Smart estimationSmart use casesSoftware estimation

Questions on smart use cases. Part III – Stereotypes and minimal use case specifications

As you might have heard from me before (endlessly), smart use cases are a fairly straightforward reqirements technique that we have introduced in many different types of projects, such as Java, .NET, BI, SOA, SAP projects.

At times I receive question on smart use cases in projects, this time from Ron Kersic of Capgemini. See Ron’s original Dutch statement below.

Ron: If you apply smart use cases and the associated stereotypes, do smart use case specifications become unnecessary? If so, this is a massive unique selling point, and should get much more attention.

Smart use cases have a low and equal granularity. This low granularity (sub-function level) guarantees that use case specifications are never very long, and in general will not consist of more than  pages of text, including alternative flows.

Example smart use case specification (in this case 2 pages)
Example smart use case specification (in this case 2 pages)

Applying smart use case stereotypes

Additionally we standardize further by adding smart use case stereotypes. There is a growing list of smart use case stereotypes available. We occasionally add new ones, for instance I would like to add a Register stereotype soon.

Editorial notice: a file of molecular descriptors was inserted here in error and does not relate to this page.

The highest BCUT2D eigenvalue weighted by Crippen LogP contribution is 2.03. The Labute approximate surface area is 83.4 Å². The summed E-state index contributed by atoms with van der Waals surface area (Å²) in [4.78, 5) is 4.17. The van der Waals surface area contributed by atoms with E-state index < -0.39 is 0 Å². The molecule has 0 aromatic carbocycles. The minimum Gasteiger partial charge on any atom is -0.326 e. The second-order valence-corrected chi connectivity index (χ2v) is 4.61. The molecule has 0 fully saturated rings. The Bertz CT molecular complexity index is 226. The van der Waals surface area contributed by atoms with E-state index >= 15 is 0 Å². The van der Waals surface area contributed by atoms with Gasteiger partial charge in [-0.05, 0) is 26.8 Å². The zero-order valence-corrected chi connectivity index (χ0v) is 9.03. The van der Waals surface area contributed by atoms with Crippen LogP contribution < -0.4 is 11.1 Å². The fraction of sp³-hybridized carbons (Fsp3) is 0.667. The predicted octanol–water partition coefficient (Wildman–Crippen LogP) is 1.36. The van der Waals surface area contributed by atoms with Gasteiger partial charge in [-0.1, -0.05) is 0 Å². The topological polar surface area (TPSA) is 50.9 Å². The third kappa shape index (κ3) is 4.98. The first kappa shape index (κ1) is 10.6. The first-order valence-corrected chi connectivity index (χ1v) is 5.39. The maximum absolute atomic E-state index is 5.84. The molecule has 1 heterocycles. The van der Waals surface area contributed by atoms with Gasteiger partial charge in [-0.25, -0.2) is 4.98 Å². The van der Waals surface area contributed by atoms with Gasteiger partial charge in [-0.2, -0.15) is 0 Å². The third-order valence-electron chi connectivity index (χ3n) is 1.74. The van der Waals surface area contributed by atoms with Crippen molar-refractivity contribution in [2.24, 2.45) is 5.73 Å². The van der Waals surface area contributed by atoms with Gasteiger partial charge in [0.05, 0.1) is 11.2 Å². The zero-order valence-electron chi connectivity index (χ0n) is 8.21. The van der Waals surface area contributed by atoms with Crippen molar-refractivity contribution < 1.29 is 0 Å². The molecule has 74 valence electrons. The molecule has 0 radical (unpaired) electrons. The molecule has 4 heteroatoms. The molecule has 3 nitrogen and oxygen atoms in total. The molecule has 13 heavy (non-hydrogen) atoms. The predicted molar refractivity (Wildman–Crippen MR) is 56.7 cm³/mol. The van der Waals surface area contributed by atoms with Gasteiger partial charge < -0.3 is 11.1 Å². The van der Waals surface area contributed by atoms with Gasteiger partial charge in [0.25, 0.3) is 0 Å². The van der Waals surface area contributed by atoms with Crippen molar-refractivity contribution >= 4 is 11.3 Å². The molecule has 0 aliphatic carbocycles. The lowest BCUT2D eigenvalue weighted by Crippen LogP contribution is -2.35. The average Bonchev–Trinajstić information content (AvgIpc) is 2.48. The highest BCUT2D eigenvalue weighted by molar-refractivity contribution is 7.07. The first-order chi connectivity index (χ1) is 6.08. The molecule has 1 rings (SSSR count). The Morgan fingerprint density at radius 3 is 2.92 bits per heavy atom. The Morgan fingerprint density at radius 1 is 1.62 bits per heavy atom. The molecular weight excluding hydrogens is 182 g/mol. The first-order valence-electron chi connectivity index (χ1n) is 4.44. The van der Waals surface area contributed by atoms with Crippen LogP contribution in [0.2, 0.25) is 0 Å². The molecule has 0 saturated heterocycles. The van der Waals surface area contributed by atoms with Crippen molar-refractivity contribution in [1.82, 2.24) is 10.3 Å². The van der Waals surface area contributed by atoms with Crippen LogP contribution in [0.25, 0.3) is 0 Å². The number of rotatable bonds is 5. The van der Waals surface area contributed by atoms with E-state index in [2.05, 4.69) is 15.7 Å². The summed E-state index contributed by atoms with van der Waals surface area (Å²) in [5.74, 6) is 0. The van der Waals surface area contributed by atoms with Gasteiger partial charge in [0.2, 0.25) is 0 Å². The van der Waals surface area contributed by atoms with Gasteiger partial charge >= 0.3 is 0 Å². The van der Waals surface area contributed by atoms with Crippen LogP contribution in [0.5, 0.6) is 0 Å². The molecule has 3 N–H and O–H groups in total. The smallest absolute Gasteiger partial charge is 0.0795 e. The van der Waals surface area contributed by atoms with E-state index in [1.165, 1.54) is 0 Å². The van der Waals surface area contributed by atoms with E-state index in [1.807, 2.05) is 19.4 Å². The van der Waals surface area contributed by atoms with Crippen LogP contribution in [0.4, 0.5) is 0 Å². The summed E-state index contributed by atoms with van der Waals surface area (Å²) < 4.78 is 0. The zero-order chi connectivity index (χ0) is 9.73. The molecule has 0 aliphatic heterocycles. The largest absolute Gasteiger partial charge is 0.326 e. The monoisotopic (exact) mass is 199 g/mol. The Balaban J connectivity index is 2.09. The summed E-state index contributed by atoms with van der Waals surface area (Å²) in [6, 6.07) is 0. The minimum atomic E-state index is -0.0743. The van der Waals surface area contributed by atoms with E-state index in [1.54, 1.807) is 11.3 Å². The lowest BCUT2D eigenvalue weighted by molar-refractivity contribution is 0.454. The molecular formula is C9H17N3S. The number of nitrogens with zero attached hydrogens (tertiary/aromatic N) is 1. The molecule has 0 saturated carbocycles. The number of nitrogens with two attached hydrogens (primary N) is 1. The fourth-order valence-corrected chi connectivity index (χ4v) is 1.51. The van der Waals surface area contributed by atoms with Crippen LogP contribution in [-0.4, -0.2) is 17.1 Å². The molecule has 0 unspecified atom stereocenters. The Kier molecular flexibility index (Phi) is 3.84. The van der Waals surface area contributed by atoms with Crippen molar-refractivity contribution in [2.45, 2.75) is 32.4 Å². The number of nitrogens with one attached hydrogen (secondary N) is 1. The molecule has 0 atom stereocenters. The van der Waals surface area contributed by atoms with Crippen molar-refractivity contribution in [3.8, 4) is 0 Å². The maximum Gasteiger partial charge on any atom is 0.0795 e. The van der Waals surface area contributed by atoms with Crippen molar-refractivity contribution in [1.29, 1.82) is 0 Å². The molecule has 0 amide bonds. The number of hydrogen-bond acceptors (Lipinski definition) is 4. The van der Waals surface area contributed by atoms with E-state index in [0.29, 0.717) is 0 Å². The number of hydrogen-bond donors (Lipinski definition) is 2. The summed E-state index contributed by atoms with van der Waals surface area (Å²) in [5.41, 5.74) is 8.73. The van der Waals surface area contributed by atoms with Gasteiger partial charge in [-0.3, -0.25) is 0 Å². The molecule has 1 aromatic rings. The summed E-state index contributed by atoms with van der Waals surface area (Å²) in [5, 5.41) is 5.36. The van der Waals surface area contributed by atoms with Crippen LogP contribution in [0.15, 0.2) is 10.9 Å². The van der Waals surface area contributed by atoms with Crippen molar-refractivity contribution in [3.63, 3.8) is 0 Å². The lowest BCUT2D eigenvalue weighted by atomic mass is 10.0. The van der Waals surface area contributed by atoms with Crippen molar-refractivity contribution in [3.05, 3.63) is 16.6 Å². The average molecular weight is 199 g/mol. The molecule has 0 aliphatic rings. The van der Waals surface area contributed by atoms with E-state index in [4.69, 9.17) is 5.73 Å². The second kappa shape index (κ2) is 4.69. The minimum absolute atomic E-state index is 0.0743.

Using these stereotypes, the scenario’s smart use cases run become very much standardized. Think of one of the most used stereotypes Manage, that is meant to maintain (add, update, delete) single instances of a particular domain object. It is more or less the same for any application, for any domain object in any domain. Why bother writing long use case descriptions for that? So we have templated it, both for documentation purposes, and also for code generation.

During analysis workshops, where we model out smart use cases together with our customers, we tend to model as many of the use cases we can towards using the well-known stereotypes. This saves an enormous amount of time and effort in projects – which yes is also a very good thing for our customers. They too will have less work on the project, and it gets delivered sooner, and better.

Model driven estimation

Moreover, as we apply the stereotypes during these workshops, and use code generation, we simply generate out an estimate (in an Excel spread sheet) for the project at the end of a workshop, using Tobago MDA and a simple template that runs over the use cases in the model. “Dear customer, this project consists of 298 smart use case points. It will take us 14 weeks to build it.”

So, to answer the question, yes smart use cases have some BIG unique selling points, and yes, we should give them more attention.

Ron’s statements

Snel vraagje: maar zijn use case specifications overbodig met smart use cases (en gedefinieerde) stereotypes? Als dat zo is, dan is dat een massieve USP IMHO en dat mag wel wat aandacht hebben. Comment van deze strekking ook aan boek in progress toegevoegd…

Da’s een goeie: constraints over de geassocieerde domain types introduceren (subset aan veldjes e.d.). Dat kan heel mooi met de where-clauses die ik van Oslo M aan het jatten ben! Dit gaat nog eens ergens op lijken 🙂

Zijn er eigenlijk redenen om die stereotypes niet echt heel erg door te trekken dan? Ik heb zo’n hekel aan die use case specs (altijd gezeur, altijd over-specificatie en dat heel vaak door niet-programmeurs), zou er een lief ding voor over hebben om ze te lozen…

Ron Kersic
Capgemini